Close

Desensitizing a microphone. Failures.

A project log for Feedbass! (microphone in loudspeaker)

Using a microphone in speaker cabinet as feed-forward, to extend low frequency range of audio system

DeepSOICDeepSOIC 03/02/2018 at 20:212 Comments

FAIL #1. feedback capacitor.

First attempt was to add a capacitor between jfet drain and gate. This should add feedback, thus reduce the gain of the jfet.

I was trying to do that by drilling holes in base pcb. (I didn't want to take the mic apart, because it's unclear how to put it back together after that, and if that may ruin the electret.)

First microphone I drilled had gate electrode available right behind the pcb, so I soldered a capacitor, and plugged the hole with photocurable epoxy. Unfortunately, I likely had blown the jfet while drilling, likely because my dremel was not earthed... the microphone was dead.

So I took another very similar looking one, drilled in same place, but there was no gate electrode. Then another one. I found where gate electrode was by illuminating the internals of the microphone with a laser, but when drilling it, I broke the thing, so another fail.

At this point, I ordered a few kinds of microphones, so that I have a bunch of similar ones to play with. So far, every microphone I had was unique, and its internal structure was quite unpredictable.


FAIL #2. changing internal volume.

If I reduce the internal volume of the microphone, I increase the stiffness of air inside, reducing the deflection of diaphragm. And I figured a really really easy way of doing it: plug the sound port with tape, and make a new sound port by drilling a hole in back PCB. 

Done... and .... it's not enough! Still clips severely. =(


FAIL #3. depolarizing electret with temperature.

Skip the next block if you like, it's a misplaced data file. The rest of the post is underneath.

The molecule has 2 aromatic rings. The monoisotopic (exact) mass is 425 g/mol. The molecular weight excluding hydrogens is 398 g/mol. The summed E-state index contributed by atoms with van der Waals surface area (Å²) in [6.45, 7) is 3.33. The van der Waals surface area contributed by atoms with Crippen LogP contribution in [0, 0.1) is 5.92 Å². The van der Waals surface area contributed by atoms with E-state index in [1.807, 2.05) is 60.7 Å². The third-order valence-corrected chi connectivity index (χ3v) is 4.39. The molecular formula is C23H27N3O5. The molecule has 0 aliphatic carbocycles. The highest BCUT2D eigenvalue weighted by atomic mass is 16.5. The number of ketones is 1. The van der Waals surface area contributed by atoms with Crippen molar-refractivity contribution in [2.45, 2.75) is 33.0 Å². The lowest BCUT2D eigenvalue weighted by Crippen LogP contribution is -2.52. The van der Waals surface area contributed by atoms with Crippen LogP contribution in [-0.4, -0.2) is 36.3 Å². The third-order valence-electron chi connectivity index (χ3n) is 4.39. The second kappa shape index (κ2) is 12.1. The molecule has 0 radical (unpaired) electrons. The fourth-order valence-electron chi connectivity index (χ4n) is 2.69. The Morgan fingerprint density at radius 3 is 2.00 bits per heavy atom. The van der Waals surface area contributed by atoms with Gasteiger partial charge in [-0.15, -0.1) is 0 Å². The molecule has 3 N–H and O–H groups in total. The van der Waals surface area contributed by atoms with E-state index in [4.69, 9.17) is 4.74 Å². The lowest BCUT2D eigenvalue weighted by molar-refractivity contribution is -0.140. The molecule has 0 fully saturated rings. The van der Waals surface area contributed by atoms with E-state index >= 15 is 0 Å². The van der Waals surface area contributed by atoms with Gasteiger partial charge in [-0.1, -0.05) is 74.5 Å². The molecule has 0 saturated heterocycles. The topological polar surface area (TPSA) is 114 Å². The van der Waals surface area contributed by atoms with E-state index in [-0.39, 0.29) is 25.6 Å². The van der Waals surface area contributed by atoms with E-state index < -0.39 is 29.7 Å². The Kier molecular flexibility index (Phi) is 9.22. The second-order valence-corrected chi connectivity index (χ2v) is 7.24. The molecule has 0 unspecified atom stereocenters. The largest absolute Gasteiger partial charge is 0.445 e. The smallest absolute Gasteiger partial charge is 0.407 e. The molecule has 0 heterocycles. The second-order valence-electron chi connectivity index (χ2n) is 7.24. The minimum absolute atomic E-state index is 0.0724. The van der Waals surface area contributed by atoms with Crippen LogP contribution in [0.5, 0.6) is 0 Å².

Easy, I just touched the microphone with soldering iron for half a minute or so. As the microphone cooled down, it was still waaay too sensitive, and I did notice substantial distortion at low SPL, so I might have melted the diaphragm, or something else was damaged.


FAIL #4. Compensating electret with external voltage.

If I cut pcb traces that connect the case to one of the pads on the back PCB, I can then put a voltage source in series with microphone's sensing capacitor. 

So I did it, and applied up to 100 V in either polarity. That was not enough deafen the microphone. It may be possible with higher voltage... but I don't want to mess with building a high voltage source just for that, and I need to compensate the field so that only about 1% of it remains, which requires a really stable voltage source, and precision tweaking with tongue at the right angle, and may drift with temperature, so that's not an option. Out of curiosity, it would still be interesting to check, how much voltage is embedded into the microphone thanks to the electret....


Other ideas that I didn't try:

* depolarize electret with x-rays

* with same approach as in FAIL 2, fill the cavity with something (say, oil) before taping it shut

* mechanical shielding from sound pressure. The difficulty is ensuring frequency response stays flat in 10-300 hz range, and has no phase lag...

* and of course, a lot more ways requiring a full teardown.

Discussions

RoGeorge wrote 03/05/2018 at 15:24 point

Heat can depolarize the electret, so heating an electret microphone in a controlled way might desensitized it upon .

Also, some electret microphones are very picky regarding their soldering temperatures and duration just because of that: Too much heat, and the electret charges are lost.

  Are you sure? yes | no

[deleted]

[this comment has been deleted]

DeepSOIC wrote 03/03/2018 at 10:43 point

Unlikely. Dynamic microphone has similar behavior to loudspeaker, it does not have flat frequency response in low frequencies. I absolutely need that flatness.

  Are you sure? yes | no